It’s a new solar year in the northern hemisphere and wildflowers are beginning to appear. It’s a wonderful time of year to explore healing with flowers of any kind, but an even better time to meet and work with wildflower spirits. Wild plants (including wildflowers), according to healer Elliott Cowan, are one thousand times more powerful than domesticated ones. Many flower essences are made from wild species.
Soul travel is a traditional way to meet a wildflower spirit. This is a type of intuitive ability is associated with astral traveling and shamanic journeying. Soul travel can involve staying in my body and expanding my energy field so that it joins with the flower. It can mean going into an altered state of consciousness and feeling my spirit leave my body and speak with the plant spirit. It can also occur during dreams.
If I want to get to know a flower spirit, I visit it in the wild. I observe and even draw or photograph the plant. This allows me to study its physical appearance. I notice where it likes to grow, the soil type and other plants it likes to be around. This “getting acquainted” period may take awhile or move very quickly.
Now I am ready to attune to the flower spirit. Before soul travel, it is important for me to center and ground myself with ceremony. This helps to create sacred space and invites my spiritual helpers to work with me.
Sometimes I will stand or sit near the flower and expand my aura. Cyndi Dale describes this approach in her book, Advanced Chakra Healing. I exhale until I feel my aura merge with the energy field of the flower. I am still in my body, but my spirit will stretch far beyond it. My expanded spirit will activate my inner listening abilities. It is very common to feel like I’ve entered a dream state. This is very real and it doesn’t matter whether I see spirits or do not. The flower spirit may have an immediate message for me or I may ask questions.
The second approach involves going on a shamanic journey. It is important to have a powerful spiritual helper that will accompany me. It is helpful to use a rattle or even whistle a monotonous, rhythmic way for a few minutes to enter a trance state. Some practitioners believe the soul traveller must enter the lower world to meet a flower spirit. This involves finding a hole in the ground that leads to a tunnel. At the end of the tunnel, I should meet my spirit helper and begin my journey through the lower world. (This approach has been described in detail by Michael Harner. ) Once I am in the lower world, my intent and spiritual helper will lead me to the wildflower spirit.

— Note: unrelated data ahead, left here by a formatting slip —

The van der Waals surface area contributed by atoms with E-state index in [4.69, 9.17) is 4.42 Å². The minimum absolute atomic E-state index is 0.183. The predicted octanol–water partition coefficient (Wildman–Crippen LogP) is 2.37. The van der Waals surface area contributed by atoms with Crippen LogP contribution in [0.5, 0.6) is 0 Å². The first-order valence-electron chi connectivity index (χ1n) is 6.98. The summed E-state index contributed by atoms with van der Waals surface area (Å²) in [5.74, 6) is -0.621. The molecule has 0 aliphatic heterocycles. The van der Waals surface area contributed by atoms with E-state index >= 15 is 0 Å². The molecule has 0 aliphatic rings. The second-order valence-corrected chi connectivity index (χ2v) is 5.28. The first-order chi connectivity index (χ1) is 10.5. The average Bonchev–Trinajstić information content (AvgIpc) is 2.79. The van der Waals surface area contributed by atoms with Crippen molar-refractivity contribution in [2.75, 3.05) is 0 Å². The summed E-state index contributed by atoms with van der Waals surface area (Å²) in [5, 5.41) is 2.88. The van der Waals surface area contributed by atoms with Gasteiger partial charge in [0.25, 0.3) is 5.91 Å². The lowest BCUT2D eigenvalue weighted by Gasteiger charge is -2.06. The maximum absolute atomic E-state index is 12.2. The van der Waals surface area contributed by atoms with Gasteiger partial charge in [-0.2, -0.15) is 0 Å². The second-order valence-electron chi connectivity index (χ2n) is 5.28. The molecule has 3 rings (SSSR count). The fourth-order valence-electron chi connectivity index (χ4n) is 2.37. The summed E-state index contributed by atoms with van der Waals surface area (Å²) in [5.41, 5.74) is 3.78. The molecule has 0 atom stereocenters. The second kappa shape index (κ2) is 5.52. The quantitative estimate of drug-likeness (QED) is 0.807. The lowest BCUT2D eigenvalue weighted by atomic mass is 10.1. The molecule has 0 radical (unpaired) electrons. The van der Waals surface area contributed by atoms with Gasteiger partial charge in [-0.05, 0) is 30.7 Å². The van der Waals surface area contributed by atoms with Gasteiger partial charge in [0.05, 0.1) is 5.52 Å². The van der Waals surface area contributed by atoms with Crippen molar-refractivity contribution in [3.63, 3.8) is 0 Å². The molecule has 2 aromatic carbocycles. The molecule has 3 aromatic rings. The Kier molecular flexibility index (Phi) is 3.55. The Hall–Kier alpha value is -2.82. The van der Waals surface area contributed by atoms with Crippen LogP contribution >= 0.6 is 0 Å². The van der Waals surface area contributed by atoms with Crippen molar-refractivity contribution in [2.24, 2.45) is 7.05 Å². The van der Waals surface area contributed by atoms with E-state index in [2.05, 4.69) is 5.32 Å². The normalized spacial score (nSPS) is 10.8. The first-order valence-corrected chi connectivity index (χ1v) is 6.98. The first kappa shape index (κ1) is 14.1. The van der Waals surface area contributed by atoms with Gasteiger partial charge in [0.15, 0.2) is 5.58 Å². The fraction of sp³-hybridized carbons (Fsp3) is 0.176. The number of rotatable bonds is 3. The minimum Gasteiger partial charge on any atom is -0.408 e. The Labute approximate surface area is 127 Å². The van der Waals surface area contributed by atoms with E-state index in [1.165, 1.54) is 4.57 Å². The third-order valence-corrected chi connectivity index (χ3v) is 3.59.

Other shamanic practitioners believe that soul travellers can instantly call upon spirit helpers and journey directly to the wildflower before them. This is called a middle world journey. In this journey, I may see the flower as it is or I may see a mythic representation of the flower spirit. It doesn’t matter how the flower or plant appears, I will be able to communicate with it. Although I will be in a trance state, and see things that remind me of a dream, I will not be asleep.
The third approach involves a going on a dream journey. The first time I tried this, I was taking an afternoon nap; I wanted to enter a trance state and can be a heavy sleeper at night. It helps if I can take a little piece of the flower home with me. I try not to injure the rest of the plant and I leave an offering to say thank you. If the plant is protected, I place a clean quartz crystal near its petals and ask for an infusion. I place the wildflower (or infused crystal) underneath my pillow. Before sleeping, I pray or set my intention to have a dream about the flower spirit. Sometimes it is easier to receive information and dreams if I consciously visualize during the hypnogogic state. I trust that whatever I receive in my dream is a message from the spirit.
There are many rewards for working with wildflower spirits. As I have attuned to the spirits or devas of the flowers, they taught me. I have learned a flower’s healing properties without using books. (Of course, I would not ingest anything without receiving instruction from an expert forager and herbalist.) Many wildflowers I “met” turned out to be local healing herbs once used by native healers. It has become easier to locate these flowers in the wild, thanks to the rapport that develops over time. The flowers can be used for spiritual healing just by connecting to their devas.
I will explore some of these rewards in later posts.